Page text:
Thursday, Aug 28, 2014

Hitting the ground running


Published:

DeSoto County 4-H agent Kristie Popa wasn't shy about taking on a challenge when she joined extension three years ago.

Since her first day, the Punta Gorda native has grown the 4-H program from nine clubs to 14, launched a successful Ag-Venture program, started a citrus program and just unveiled a grant-funded teaching kitchen in the Arcadia extension office.

For Popa, who is just 25 years old, this is her first position in extension. She grew up riding horses and also raised 4-H steers, pigs and lambs from the age of 7 all the way through graduation. While Popa wasn't raised in agriculture (her dad was a business owner and her mom a nurse), Popa said her mother encouraged the children to try lots of different activities.

"We tried piano, cheerleading," Popa explained. "4-H was the one thing we stuck with."

After graduation, Popa went on to earn a degree in elementary education and was getting her feet wet during her first year of teaching at Nocatee Elementary School in Arcadia when she ran into an old friend at the fair - her 4-H agent from Charlotte County. Popa learned about the job opportunity in DeSoto and was encouraged to apply.

"I was happy teaching," said Popa, who went on to get her master's in agricultural education and communication at the University of Florida. But the nostalgia of her good times with 4-H and her fascination with the position made her follow through.

Fast-forward three years and she has just wrapped up the county's third Ag-Venture, a huge event where 400 fourth graders are taken out of the classroom and whisked on a journey to learn where their food comes from through interactive booths run by local producers. Fourteen stations teach kids facts about beef, bees, watermelons, insects, peaches, sod and more. They chose older elementary school kids, Popa said, because they are old enough to think for themselves, yet still impressionable.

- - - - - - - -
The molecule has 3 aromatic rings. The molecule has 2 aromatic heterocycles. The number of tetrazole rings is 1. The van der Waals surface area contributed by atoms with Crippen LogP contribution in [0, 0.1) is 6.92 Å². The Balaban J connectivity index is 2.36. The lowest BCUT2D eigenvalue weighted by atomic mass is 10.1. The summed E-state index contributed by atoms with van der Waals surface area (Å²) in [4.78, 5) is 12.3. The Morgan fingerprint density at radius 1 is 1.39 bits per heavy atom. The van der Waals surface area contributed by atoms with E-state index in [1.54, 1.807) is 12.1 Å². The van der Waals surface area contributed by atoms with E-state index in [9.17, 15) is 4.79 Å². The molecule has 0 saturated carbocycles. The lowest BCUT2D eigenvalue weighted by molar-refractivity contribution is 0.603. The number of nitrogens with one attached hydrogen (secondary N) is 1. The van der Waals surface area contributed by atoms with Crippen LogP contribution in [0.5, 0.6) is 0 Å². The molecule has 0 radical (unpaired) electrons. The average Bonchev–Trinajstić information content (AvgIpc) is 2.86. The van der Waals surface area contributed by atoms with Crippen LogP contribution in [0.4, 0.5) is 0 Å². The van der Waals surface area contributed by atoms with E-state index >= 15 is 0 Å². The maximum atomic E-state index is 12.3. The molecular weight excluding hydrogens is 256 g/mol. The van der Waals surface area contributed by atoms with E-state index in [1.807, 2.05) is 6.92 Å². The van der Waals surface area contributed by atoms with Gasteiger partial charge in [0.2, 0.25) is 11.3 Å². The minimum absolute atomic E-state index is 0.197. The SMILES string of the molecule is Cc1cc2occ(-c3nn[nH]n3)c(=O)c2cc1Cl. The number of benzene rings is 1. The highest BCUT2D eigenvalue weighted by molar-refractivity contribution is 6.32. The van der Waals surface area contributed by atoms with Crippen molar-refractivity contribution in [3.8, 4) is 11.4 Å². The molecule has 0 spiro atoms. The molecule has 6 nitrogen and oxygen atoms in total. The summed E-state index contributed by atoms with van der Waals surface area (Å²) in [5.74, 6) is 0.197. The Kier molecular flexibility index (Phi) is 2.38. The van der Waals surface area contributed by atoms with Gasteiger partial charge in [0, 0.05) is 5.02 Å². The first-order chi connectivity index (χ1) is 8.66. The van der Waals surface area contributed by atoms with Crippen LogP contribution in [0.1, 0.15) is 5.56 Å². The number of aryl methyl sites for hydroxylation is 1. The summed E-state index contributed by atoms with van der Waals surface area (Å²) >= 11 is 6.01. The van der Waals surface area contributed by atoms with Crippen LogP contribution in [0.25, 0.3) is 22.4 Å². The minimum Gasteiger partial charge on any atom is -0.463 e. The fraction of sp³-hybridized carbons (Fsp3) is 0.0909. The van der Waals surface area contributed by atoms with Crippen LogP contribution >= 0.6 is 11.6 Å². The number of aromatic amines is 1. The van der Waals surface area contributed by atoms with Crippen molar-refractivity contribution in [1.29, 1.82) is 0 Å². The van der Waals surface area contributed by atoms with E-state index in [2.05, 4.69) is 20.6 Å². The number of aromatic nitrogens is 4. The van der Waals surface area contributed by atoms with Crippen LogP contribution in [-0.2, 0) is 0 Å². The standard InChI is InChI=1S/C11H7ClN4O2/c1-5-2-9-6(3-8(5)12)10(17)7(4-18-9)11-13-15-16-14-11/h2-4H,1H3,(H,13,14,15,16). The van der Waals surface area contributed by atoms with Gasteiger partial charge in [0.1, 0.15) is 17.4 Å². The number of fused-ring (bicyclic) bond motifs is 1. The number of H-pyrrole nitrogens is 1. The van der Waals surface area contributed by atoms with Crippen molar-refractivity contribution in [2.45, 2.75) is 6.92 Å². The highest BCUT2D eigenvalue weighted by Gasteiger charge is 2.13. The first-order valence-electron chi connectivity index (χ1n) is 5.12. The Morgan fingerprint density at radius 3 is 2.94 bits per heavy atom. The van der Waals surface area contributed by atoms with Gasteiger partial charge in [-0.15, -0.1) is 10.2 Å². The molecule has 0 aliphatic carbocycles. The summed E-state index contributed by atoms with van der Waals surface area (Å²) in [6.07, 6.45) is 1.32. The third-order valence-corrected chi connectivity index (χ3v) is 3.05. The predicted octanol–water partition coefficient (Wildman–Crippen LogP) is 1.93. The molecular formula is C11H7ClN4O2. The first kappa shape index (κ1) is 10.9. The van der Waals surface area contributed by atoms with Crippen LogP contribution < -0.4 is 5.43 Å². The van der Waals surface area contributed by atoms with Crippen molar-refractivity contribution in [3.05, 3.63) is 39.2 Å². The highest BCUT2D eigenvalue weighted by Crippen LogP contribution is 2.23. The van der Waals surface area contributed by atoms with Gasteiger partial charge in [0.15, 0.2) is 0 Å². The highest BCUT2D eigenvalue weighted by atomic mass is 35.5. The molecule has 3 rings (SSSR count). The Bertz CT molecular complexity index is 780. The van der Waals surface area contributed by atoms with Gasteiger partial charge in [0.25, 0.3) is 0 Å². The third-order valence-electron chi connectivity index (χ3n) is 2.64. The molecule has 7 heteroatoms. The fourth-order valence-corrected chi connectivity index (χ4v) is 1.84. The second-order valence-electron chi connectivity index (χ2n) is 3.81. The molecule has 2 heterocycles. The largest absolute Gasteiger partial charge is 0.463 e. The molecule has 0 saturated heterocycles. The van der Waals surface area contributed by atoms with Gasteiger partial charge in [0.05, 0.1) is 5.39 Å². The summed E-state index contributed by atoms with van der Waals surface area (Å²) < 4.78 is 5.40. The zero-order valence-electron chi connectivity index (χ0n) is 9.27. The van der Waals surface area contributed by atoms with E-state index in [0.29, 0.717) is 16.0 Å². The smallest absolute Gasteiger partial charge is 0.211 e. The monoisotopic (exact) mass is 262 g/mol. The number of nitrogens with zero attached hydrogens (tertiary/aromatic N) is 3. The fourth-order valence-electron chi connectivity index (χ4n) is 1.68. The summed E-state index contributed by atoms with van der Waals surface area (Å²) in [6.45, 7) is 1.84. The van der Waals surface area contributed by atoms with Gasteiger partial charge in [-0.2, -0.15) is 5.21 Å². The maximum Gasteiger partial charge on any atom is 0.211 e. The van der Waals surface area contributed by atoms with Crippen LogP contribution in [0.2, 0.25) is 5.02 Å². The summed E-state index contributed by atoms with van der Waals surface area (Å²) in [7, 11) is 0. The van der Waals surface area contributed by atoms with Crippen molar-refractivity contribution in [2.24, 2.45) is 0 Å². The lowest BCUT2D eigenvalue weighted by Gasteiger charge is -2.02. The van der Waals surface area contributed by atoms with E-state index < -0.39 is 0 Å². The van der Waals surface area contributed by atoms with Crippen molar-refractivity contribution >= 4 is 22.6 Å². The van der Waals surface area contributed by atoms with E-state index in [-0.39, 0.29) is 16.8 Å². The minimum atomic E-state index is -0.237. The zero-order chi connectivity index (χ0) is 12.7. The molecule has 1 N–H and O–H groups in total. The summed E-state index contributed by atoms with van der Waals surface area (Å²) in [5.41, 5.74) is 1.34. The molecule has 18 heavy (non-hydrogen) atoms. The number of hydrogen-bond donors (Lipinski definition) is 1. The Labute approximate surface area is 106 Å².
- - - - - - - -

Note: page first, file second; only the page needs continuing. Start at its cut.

On a suggestion, Popa took the Ag-Venture project on her first year. "It was a bear!" she recalled with a laugh. "I look back on it now and think 'what was I thinking?'"

This year she has also expanded on the program with a classroom portion of Ag-Venture that helps cement information in kids' minds either as a warm-up to or a follow-up after the tour. A bin is placed in the classrooms with all of the materials to supplement a dairy lesson, complete with the coup de grace - all the tools for making ice cream.

Another new project his year is the state-of-the-art teaching kitchen just installed in the extension office. A grant from the Mosaic Foundation provided the funds "specifically for 4-H kids to learn life skills and how to work together to eat healthy and cook healthy and to incorporate Desoto County agriculture as well," Popa explained.

Another new project she's implemented is a citrus program for kids who aren't able to raise an animal. The children learn to grow a young tree and get schooled on the citrus industry in the meantime.

With all of this going on, what is the best part of Popa's job? "As much as people think I'm crazy, I really enjoy the fair," the young woman smiled. "I'm there every day, and I enjoy watching the kids do what they love to do."

Popa is about to embark on a new adventure of her own in a month or so - that of motherhood. She and husband Brandon Popa will be welcoming their first child, a baby boy. That should keep her busy along with the chickens the couple have recently begun raising. In the meantime, Popa's confident her colleagues and the dedicated 4-H volunteers who run the clubs will continue to provide kids in DeSoto County with great opportunities through 4-H.

"When you see kids want to come back after they graduate, you know you've made an impression on them, just like my 4-H leaders did for me," Popa said.

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